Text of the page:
Last week, I worked on refactoring my code. One major task was adapting the coding standard. After gone through the coding standard, I realized that most code I wrote before did not follow the standard. It is because most of the time I just code by myself, and I don't think other people will ever try to take a look of my code. In that case, no matter how I write the code, it should be easy for my to catch on later. However, it does not work that way. Sometimes when I work on a complicate program, it took me quite a long time to understand the code, even though it is written by me. I think keep the code in standard is seriously important. It will make the code more readable and more organized. The most important thing is that it will bring you a good mood while coding. I used to work on debugging some old code. When I saw some messy code, I just felt so exhausted and desperated. Usually, that is a pretty bad thing:(

I agree with most the standard, but there are several rules that I am not so sure. The top thing bothers me is puting the open brace at the end of the line. I really see no differece between putting the open brace in a new line. To me, putting the open brace in a new line seems more organized and easy to read.

Anyway, I think it is a good time to start following the coding standard. Although you might need some extra efforts to made the documentation, it will definitely pay you back in the future.

Here are the links that put my new RoboCode source code:

Wednesday, September 9, 2009

Go Robo~

In the past week, I was working on some basic functionality in RoboCode. The RoboCode system is very cool. I can debug without re-run my code. All you need is simply pause the current battle. Then when you press the "restart" button, all the change in the code will be applied. That's very amazing to me.

I worked on moving, tracing and aiming for a robot in Robocode. The Robocode Documentation really helps when you trying to do some warm-up program. The Robocode API is quite powerful. However, I think it should contain some methods that will get the direction to a point in the battlefield. Right now, I have to use Java.Math.atan method to find the angle that robot should turn. Also it is very accurate since too many number processing going on. Therefore, I still working on how to make a robot move circularly properly. Right now, I make the bot move in a square route:( I think it is so hard to move in a round circle because if you want your bot move at 1 pixel per turn (as small as possible) and you turn 1 degree per turn (as small as possible again), it is just too slow.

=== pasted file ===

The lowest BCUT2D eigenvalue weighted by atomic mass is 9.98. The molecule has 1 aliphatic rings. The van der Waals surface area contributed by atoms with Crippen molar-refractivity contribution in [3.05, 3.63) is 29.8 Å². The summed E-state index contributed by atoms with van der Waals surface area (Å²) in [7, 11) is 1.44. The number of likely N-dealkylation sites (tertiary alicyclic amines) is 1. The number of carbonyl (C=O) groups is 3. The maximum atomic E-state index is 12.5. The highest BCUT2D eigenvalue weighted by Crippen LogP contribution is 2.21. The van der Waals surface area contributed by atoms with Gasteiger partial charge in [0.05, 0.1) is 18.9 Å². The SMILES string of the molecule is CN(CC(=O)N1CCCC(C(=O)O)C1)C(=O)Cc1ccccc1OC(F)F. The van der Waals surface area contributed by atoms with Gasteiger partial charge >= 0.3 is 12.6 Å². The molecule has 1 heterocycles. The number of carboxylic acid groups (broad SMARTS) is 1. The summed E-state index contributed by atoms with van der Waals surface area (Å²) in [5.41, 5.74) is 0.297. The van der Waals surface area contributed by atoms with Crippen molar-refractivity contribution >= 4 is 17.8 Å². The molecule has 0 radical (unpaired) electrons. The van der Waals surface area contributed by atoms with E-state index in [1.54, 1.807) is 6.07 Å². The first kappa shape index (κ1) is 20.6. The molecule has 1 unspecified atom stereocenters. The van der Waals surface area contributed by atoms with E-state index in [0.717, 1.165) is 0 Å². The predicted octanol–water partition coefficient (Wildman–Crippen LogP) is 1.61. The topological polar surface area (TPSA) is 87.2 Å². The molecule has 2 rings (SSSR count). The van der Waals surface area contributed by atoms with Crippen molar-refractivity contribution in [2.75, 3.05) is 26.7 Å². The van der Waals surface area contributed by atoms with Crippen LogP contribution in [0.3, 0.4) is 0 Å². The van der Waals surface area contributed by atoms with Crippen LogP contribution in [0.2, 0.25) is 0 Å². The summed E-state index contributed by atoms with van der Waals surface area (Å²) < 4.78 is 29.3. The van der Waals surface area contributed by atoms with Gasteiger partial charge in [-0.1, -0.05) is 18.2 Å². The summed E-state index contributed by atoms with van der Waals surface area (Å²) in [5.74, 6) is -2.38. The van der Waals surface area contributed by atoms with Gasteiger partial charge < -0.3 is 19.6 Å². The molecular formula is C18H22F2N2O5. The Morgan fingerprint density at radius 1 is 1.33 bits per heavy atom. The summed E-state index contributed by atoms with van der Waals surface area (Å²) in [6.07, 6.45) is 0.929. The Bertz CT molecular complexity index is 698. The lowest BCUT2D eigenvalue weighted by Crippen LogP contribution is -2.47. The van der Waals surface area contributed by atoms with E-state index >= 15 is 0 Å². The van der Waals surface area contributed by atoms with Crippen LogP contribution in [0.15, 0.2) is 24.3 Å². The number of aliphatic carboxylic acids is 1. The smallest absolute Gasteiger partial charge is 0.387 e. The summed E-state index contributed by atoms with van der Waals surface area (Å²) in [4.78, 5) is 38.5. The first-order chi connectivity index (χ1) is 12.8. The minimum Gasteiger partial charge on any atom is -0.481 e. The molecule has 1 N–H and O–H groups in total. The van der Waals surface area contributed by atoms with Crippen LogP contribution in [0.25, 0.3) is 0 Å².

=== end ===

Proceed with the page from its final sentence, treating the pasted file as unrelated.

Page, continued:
Another issue in Robocode is scanRobotEvent. This class contains the method that will return the distance between two robots. However, in my understanding, it looks like this scanRobotEvent does not happen continuously to one robot. For example, bot A saw bot C. As long as bot C is within bot A's sight, scanRobotEvent does not occur. If that so, how does it update the new distance etc.?

Over all, Robocode is a very nice project to work on. It can be simple or complicate. I enjoy the most from Robocode is the satisfaction after I see my robots working correctly:)

My RoboCode source code is available at

Monday, August 31, 2009


Writing a program for FizzBuzz is a quite relaxing program practice. It takes me about 1o minutes to finish this task. Out of this 10 minutes, I spent at least 6 minutes in creating a new project in Eclipse:(

When I first time started Eclipse, I was shocked by the "user-friendly" interface of the Eclipse welcome page. It has some icons, but I cannot find any icon for creating a new project. Therefore, I had to look carefully so that I can successfully click on the "file" button on the small menu bar to start a new Java project. Maybe the next version for Eclipse IDE will have a simple start page instead of an abstract welcome page.

The start up for me is not very smooth, but the environment is very friendly. It provides helpful hints if there is something unusual in the code. With such facility, I can write my code more efficiently.

Basically, this is my experience about writing a FizzBuzz program in Eclipse.

Here is my code:

public class FizzBuzzClass {

public static void main(String[] args){

for(int i = 1; i <= 100; i++)

{System.out.println(GetFizzBuzz(i)); }

static String GetFizzBuzz(int n)



{ return "FizzBuzz"; }

else if(n%3==0)

{ return "Fizz"; }

else if(n%5==0)

{ return "Buzz"; }

else { return Integer.toString(n);